Keir Starmer’s speech to his party conference yesterday was largely focused on one key message, trying to present Labour as a credible alternative to government. Although he was part of the 2019 shadow cabinet, and presented himself to members as someone close politically to Jeremy Corbyn, yesterday felt more about aligning with Tony Blair. Starmer’s response to one heckler summed up his view of those furthest left in Labour: “shouting slogans or changing lives?” But what does winning an election for Labour actually look like? It looks like a mountain, and not just any mountain. When I look at the data, I’m visualising Mount Everest. Let me explain why.
To win a majority, Labour needs to take more than 123 extra seats. That means not only securing what some would call a “miracle recovery” in Scotland, and not only reversing 20 years of declining support in the Red Wall – but on top of that winning dozens more seats in places that have voted Tory in five consecutive elections or more.
This week, the Fabians published a brilliant report called Winning 150 that can help us look at that challenge step by step. They highlight 150 seats where they think Labour should be focusing its energy. Challenge one: A miraculous recovery in Scotland This week Anas Sarwar, Labour’s leader in Scotland, told me that his nation was the first red wall to crumble for Labour – and he’s not kidding. The party has gone from having 41 MPs in Scotland in 2010 to just one now.
The Fabians highlight 25 seats in which Labour is most competitive, seats all held by the party before 2015. These are places that are marginally anti-independence but have backed the SNP, and often with larger majorities than equivalent targets in England and Wales. They tend to be remain supporting. But election guru John Curtice thinks it would be a “miracle” for Labour to make a recovery that big. It would require Labour to be running neck-and-neck with the SNP in the polls, which it hasn’t done since 2014. But say they get those 25, that still leaves 98 to find elsewhere so lets move down the country to the next big challenge, the second red wall, if you like.
Challenge two: Rebuilding the Red Wall You don’t need me to tell you that Labour has collapsed in parts of the north of England and Midlands, where Brexit voting constituencies turned against the party they were once loyal to in the wake of the 2016 referendum result.
Here, the Fabians have highlighted 41 seats that the party will hope to reconnect with. Wigan MP and shadow foreign secretary, Lisa Nandy, told me – after watching Starmer’s speech, that the message that would resonate well across the north would be that Labour is a proudly patriotic party. But is that enough? The Fabians show data that splits constituencies into their levels of Brexit support. Among the top group there has been a steady decline in their backing of Labour – not since 2016 – but right back since 2005.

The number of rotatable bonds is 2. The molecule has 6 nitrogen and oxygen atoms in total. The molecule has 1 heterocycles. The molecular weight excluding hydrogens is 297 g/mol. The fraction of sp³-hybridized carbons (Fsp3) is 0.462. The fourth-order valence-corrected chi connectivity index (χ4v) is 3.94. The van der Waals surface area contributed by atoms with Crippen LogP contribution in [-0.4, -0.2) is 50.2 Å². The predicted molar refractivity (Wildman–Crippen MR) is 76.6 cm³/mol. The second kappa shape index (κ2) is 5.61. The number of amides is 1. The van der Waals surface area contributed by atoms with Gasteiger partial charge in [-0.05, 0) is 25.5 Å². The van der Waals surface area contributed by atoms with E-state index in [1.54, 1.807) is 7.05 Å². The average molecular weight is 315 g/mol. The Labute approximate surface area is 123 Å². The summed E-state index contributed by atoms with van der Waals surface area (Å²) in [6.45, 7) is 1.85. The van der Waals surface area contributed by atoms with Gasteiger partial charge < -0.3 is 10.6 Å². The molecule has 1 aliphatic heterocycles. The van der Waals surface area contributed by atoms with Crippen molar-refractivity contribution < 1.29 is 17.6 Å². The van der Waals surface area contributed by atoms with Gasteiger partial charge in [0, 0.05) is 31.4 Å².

Turning that around to win over 41 seats is a hell of a challenge. And even if they do – that still leaves them 57 seats short of the majority of 1 target.
Challenge three: Winning over Tory strongholds For this, the Fabians pick out 67 seats, which have been held by the Tories for a long time, at least since 2001 or 2005, but where demographic change could offer opportunity.
I actually visited one of these while I was at Labour conference in Brighton last week. I headed down the coast to Worthing East and Shoreham, a solidly Conservative seat that is gentrifying and may offer a hope to Labour. For what it’s worth – the challenge just in this single seat felt tough, with voter after voter telling me they weren’t yet convinced by Starmer, and didn’t feel that Labour would seize the cost of living crisis with a better alternative.
One summed it up – “the jury’s out”. All those seats would get Starmer over the line but assuming that it would be very difficult to do that, there is one more group highlighted by the Fabians. Challenge four: Securing swing seats Finally, Labour really needs to be competitive enough to take swing seats that have switched party more than once in the past five elections. There are 17 of those. So that is four very difficult challenges, which would result in 150 seats. To get even a tiny majority, Labour needs to win over 82% of them. Defeating the Conservatives looks like a mindboggling challenge for Labour – and one that many think they cannot do alone. A recovery for the Lib Dems in the south-west would help, but doesn’t feel assured.
A deal with the SNP could also provide a boost – but risks a referendum that would lose Labour Scotland from its British electoral map, altogether. All of this is why, to many, Starmer feels more like a Neil Kinnock figure taking Labour into it’s 1992 election defeat, than a Tony Blair figure taking it into government five years later.
But when I put that to the shadow home secretary, Nick Thomas Symonds, he was more hopeful – pointing to times in the past when big turnarounds were achieved by parties in just one term. He highlighted Harold Wilson’s victory in 1964 and then Ted Heath’s in 1970. Both overturned big majorities. But neither won an additional 123 seats.